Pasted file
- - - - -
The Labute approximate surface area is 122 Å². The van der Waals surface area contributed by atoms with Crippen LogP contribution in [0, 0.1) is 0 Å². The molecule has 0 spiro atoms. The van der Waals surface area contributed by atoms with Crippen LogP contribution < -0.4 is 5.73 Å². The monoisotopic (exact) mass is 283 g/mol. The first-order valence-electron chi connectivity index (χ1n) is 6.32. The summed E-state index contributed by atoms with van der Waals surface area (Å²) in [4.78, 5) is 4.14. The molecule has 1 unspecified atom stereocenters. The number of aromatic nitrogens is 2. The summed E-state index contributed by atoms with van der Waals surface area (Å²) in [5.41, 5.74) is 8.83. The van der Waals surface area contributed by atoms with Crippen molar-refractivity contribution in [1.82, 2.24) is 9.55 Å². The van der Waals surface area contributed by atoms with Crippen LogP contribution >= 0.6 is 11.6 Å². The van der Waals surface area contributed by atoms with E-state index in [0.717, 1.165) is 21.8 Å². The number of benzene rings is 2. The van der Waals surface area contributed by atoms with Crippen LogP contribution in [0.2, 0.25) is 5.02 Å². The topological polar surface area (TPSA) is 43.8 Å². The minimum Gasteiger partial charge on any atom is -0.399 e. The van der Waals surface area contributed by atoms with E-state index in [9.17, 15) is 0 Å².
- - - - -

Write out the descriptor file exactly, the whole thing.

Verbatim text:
The Labute approximate surface area is 122 Å². The van der Waals surface area contributed by atoms with Crippen LogP contribution in [0, 0.1) is 0 Å². The molecule has 0 spiro atoms. The van der Waals surface area contributed by atoms with Crippen LogP contribution < -0.4 is 5.73 Å². The monoisotopic (exact) mass is 283 g/mol. The first-order valence-electron chi connectivity index (χ1n) is 6.32. The summed E-state index contributed by atoms with van der Waals surface area (Å²) in [4.78, 5) is 4.14. The molecule has 1 unspecified atom stereocenters. The number of aromatic nitrogens is 2. The summed E-state index contributed by atoms with van der Waals surface area (Å²) in [5.41, 5.74) is 8.83. The van der Waals surface area contributed by atoms with Crippen molar-refractivity contribution in [1.82, 2.24) is 9.55 Å². The van der Waals surface area contributed by atoms with Crippen LogP contribution >= 0.6 is 11.6 Å². The van der Waals surface area contributed by atoms with E-state index in [0.717, 1.165) is 21.8 Å². The number of benzene rings is 2. The van der Waals surface area contributed by atoms with Crippen LogP contribution in [0.2, 0.25) is 5.02 Å². The topological polar surface area (TPSA) is 43.8 Å². The minimum Gasteiger partial charge on any atom is -0.399 e. The van der Waals surface area contributed by atoms with E-state index in [9.17, 15) is 0 Å².